To ——, on Her First Ascent to the Summit of Helvellyn

William Wordsworth (1770–1850)

Inmate of a mountain dwelling,
Thou hast clomb aloft, and gazed
From the watch-towers of Helvellyn;
Awed, delighted, and amazed!
Potent was the spell that bound thee,        5
Not unwilling to obey;
For blue Ether’s arms, flung round thee,
Stilled the pantings of dismay.
Lo the dwindled woods and meadows!
What a vast abyss is there!        10
Lo the clouds, the solemn shadows,
And the glistenings,—heavenly fair!
And a record of commotion
Which a thousand ridges yield;
Ridge and gulf and distant ocean        15
Gleaming like a silver shield!
Now take flight; possess, inherit
Alps or Andes,—they are thine!
With the morning’s roseate spirit,
Sweep their length of snowy line;        20
Or survey their bright dominions
In the gorgeous colors drest
Flung from off the purple pinions
Evening spreads throughout the west!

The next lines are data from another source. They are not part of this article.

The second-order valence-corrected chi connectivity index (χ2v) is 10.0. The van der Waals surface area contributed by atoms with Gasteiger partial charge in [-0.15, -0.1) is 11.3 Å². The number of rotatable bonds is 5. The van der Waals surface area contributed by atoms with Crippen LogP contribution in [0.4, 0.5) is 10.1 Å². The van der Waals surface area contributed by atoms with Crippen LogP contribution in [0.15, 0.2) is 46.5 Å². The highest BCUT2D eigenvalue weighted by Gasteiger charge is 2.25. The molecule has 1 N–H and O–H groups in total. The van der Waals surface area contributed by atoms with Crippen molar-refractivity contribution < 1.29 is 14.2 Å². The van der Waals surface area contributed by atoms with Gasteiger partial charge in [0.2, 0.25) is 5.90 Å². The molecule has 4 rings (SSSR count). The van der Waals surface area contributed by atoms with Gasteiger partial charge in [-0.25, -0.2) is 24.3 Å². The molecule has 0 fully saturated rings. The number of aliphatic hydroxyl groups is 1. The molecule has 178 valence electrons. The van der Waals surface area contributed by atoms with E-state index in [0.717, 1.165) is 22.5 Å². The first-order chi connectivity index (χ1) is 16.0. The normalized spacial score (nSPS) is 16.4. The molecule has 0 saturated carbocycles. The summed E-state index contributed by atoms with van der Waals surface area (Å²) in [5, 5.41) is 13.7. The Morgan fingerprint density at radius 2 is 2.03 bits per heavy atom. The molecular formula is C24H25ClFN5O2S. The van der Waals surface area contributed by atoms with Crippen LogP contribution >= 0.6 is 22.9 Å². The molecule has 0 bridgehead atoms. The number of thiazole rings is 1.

Thine are all the coral fountains        25
Warbling in each sparry vault
Of the untrodden lunar mountains;
Listen to their songs!—or halt,
To Niphates’ top invited,
Whither spiteful Satan steered;        30
Or descend where the ark alighted,
When the green earth reappeared;—
For the power of hills is on thee,
As was witnessed through thine eye
Then, when old Helvellyn won thee        35
To confess their majesty!

Sunday, 9 October 2011

Painting of Haystacks Summit Buttermere Lake District by Rob Miller RSA

Mixed media on paper
I think I'm becoming a bit of a Haystacks and Buttermere fan I think its a great wild area and alongside its neighbouring Dales and Fells in Ennerdale and Wasdale seems the nearest to the wilderness areas of North West Scotland.  It was also fellow Blackburnian Wainwrights ideal location. I love the way the wild tops, wind blast ridges and streaming becks make their way down to the quieter places. A great place for the wanderer and rambler in one day so much choice and biodiversity.
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Friday, 30 September 2011

Oil painting of Great Gable and Haystacks by Rob Miller RSA

Great Gable from Haystacks
Oil on Canvas
30x30 cm